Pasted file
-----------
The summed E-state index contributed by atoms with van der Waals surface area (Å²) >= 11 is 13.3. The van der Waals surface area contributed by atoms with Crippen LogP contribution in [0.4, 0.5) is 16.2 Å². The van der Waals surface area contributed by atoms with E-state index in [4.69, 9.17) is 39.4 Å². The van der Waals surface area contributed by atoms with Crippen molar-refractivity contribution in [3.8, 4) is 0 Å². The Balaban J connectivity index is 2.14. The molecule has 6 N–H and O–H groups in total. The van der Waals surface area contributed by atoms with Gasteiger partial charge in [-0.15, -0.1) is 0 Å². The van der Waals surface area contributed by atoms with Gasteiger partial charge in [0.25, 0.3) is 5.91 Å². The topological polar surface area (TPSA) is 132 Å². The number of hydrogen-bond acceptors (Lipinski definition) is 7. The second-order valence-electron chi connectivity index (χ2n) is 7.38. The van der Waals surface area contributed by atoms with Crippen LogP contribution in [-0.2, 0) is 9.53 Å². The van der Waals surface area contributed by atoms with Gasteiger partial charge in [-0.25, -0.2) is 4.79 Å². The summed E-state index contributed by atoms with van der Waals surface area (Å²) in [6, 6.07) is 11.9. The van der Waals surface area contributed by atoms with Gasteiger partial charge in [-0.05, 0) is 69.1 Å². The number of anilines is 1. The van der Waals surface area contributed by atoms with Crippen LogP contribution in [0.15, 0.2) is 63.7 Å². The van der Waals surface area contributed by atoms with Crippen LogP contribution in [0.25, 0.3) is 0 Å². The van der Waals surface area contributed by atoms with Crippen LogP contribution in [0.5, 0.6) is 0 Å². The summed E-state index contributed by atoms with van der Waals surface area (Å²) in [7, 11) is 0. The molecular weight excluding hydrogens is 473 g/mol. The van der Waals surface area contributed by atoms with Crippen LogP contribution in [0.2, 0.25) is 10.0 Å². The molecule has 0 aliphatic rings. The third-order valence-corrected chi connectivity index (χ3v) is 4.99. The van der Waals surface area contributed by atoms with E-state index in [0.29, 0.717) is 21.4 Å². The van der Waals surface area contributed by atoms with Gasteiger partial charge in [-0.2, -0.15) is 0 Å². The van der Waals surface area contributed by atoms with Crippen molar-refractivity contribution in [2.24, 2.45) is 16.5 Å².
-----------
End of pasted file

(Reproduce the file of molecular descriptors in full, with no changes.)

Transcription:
The summed E-state index contributed by atoms with van der Waals surface area (Å²) >= 11 is 13.3. The van der Waals surface area contributed by atoms with Crippen LogP contribution in [0.4, 0.5) is 16.2 Å². The van der Waals surface area contributed by atoms with E-state index in [4.69, 9.17) is 39.4 Å². The van der Waals surface area contributed by atoms with Crippen molar-refractivity contribution in [3.8, 4) is 0 Å². The Balaban J connectivity index is 2.14. The molecule has 6 N–H and O–H groups in total. The van der Waals surface area contributed by atoms with Gasteiger partial charge in [-0.15, -0.1) is 0 Å². The van der Waals surface area contributed by atoms with Gasteiger partial charge in [0.25, 0.3) is 5.91 Å². The topological polar surface area (TPSA) is 132 Å². The number of hydrogen-bond acceptors (Lipinski definition) is 7. The second-order valence-electron chi connectivity index (χ2n) is 7.38. The van der Waals surface area contributed by atoms with Crippen LogP contribution in [-0.2, 0) is 9.53 Å². The van der Waals surface area contributed by atoms with Gasteiger partial charge in [-0.25, -0.2) is 4.79 Å². The summed E-state index contributed by atoms with van der Waals surface area (Å²) in [6, 6.07) is 11.9. The van der Waals surface area contributed by atoms with Gasteiger partial charge in [-0.05, 0) is 69.1 Å². The number of anilines is 1. The van der Waals surface area contributed by atoms with Crippen LogP contribution in [0.15, 0.2) is 63.7 Å². The van der Waals surface area contributed by atoms with Crippen LogP contribution in [0.25, 0.3) is 0 Å². The van der Waals surface area contributed by atoms with Crippen LogP contribution in [0.5, 0.6) is 0 Å². The summed E-state index contributed by atoms with van der Waals surface area (Å²) in [7, 11) is 0. The molecular weight excluding hydrogens is 473 g/mol. The van der Waals surface area contributed by atoms with Crippen LogP contribution in [0.2, 0.25) is 10.0 Å². The molecule has 0 aliphatic rings. The third-order valence-corrected chi connectivity index (χ3v) is 4.99. The van der Waals surface area contributed by atoms with E-state index in [0.29, 0.717) is 21.4 Å². The van der Waals surface area contributed by atoms with Gasteiger partial charge in [-0.2, -0.15) is 0 Å². The van der Waals surface area contributed by atoms with Crippen molar-refractivity contribution in [2.24, 2.45) is 16.5 Å².